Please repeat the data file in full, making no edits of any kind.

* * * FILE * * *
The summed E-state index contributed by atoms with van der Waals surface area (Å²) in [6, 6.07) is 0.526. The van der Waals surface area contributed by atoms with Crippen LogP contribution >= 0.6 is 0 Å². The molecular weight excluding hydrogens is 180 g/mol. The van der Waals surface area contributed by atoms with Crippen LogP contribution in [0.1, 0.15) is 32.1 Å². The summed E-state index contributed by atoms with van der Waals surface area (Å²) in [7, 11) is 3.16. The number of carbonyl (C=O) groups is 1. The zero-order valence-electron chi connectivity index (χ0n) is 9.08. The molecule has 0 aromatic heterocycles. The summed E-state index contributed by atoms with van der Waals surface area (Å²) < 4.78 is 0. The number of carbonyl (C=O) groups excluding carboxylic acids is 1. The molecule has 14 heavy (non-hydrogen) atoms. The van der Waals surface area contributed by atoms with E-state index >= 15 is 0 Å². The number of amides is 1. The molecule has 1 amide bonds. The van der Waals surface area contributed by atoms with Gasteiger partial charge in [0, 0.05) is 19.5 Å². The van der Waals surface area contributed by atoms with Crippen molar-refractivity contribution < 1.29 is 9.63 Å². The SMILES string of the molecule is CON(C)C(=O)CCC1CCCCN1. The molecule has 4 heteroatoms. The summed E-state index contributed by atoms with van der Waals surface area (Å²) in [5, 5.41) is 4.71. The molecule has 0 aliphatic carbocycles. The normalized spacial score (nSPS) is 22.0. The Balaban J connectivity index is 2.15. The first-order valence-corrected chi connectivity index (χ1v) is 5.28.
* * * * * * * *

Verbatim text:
The summed E-state index contributed by atoms with van der Waals surface area (Å²) in [6, 6.07) is 0.526. The van der Waals surface area contributed by atoms with Crippen LogP contribution >= 0.6 is 0 Å². The molecular weight excluding hydrogens is 180 g/mol. The van der Waals surface area contributed by atoms with Crippen LogP contribution in [0.1, 0.15) is 32.1 Å². The summed E-state index contributed by atoms with van der Waals surface area (Å²) in [7, 11) is 3.16. The number of carbonyl (C=O) groups is 1. The zero-order valence-electron chi connectivity index (χ0n) is 9.08. The molecule has 0 aromatic heterocycles. The summed E-state index contributed by atoms with van der Waals surface area (Å²) < 4.78 is 0. The number of carbonyl (C=O) groups excluding carboxylic acids is 1. The molecule has 14 heavy (non-hydrogen) atoms. The van der Waals surface area contributed by atoms with E-state index >= 15 is 0 Å². The number of amides is 1. The molecule has 1 amide bonds. The van der Waals surface area contributed by atoms with Gasteiger partial charge in [0, 0.05) is 19.5 Å². The van der Waals surface area contributed by atoms with Crippen molar-refractivity contribution < 1.29 is 9.63 Å². The SMILES string of the molecule is CON(C)C(=O)CCC1CCCCN1. The molecule has 4 heteroatoms. The summed E-state index contributed by atoms with van der Waals surface area (Å²) in [5, 5.41) is 4.71. The molecule has 0 aliphatic carbocycles. The normalized spacial score (nSPS) is 22.0. The Balaban J connectivity index is 2.15. The first-order valence-corrected chi connectivity index (χ1v) is 5.28.